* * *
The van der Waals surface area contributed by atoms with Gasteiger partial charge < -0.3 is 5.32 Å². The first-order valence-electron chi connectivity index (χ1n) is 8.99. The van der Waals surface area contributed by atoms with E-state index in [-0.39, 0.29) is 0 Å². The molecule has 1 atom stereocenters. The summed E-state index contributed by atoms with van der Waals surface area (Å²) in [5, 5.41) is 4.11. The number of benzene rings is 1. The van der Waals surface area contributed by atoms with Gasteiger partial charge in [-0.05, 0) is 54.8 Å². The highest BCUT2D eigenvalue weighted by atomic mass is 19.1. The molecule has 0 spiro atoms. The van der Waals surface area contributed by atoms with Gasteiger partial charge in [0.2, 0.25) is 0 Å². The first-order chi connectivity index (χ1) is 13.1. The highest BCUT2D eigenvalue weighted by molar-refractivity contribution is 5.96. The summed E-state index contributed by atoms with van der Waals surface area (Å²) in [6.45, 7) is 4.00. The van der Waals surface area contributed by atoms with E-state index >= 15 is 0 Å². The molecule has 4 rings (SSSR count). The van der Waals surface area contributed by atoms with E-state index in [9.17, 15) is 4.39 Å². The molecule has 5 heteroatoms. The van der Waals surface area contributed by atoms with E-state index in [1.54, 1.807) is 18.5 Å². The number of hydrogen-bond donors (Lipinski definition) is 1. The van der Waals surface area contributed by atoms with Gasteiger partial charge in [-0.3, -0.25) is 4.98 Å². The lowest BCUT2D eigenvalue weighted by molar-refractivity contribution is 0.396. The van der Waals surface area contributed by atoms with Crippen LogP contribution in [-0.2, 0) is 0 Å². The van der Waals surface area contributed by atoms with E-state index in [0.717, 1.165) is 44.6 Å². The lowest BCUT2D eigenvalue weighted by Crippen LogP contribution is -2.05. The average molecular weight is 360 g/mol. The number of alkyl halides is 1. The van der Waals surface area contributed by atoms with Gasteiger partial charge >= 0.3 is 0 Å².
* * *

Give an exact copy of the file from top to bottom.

The van der Waals surface area contributed by atoms with Gasteiger partial charge < -0.3 is 5.32 Å². The first-order valence-electron chi connectivity index (χ1n) is 8.99. The van der Waals surface area contributed by atoms with E-state index in [-0.39, 0.29) is 0 Å². The molecule has 1 atom stereocenters. The summed E-state index contributed by atoms with van der Waals surface area (Å²) in [5, 5.41) is 4.11. The number of benzene rings is 1. The van der Waals surface area contributed by atoms with Gasteiger partial charge in [-0.05, 0) is 54.8 Å². The highest BCUT2D eigenvalue weighted by atomic mass is 19.1. The molecule has 0 spiro atoms. The van der Waals surface area contributed by atoms with Gasteiger partial charge in [0.2, 0.25) is 0 Å². The first-order chi connectivity index (χ1) is 13.1. The highest BCUT2D eigenvalue weighted by molar-refractivity contribution is 5.96. The summed E-state index contributed by atoms with van der Waals surface area (Å²) in [6.45, 7) is 4.00. The van der Waals surface area contributed by atoms with E-state index >= 15 is 0 Å². The molecule has 4 rings (SSSR count). The van der Waals surface area contributed by atoms with E-state index in [9.17, 15) is 4.39 Å². The molecule has 5 heteroatoms. The van der Waals surface area contributed by atoms with E-state index in [1.54, 1.807) is 18.5 Å². The number of hydrogen-bond donors (Lipinski definition) is 1. The van der Waals surface area contributed by atoms with Gasteiger partial charge in [-0.3, -0.25) is 4.98 Å². The lowest BCUT2D eigenvalue weighted by molar-refractivity contribution is 0.396. The van der Waals surface area contributed by atoms with Crippen LogP contribution in [-0.2, 0) is 0 Å². The van der Waals surface area contributed by atoms with E-state index in [0.717, 1.165) is 44.6 Å². The lowest BCUT2D eigenvalue weighted by Crippen LogP contribution is -2.05. The average molecular weight is 360 g/mol. The number of alkyl halides is 1. The van der Waals surface area contributed by atoms with Gasteiger partial charge >= 0.3 is 0 Å².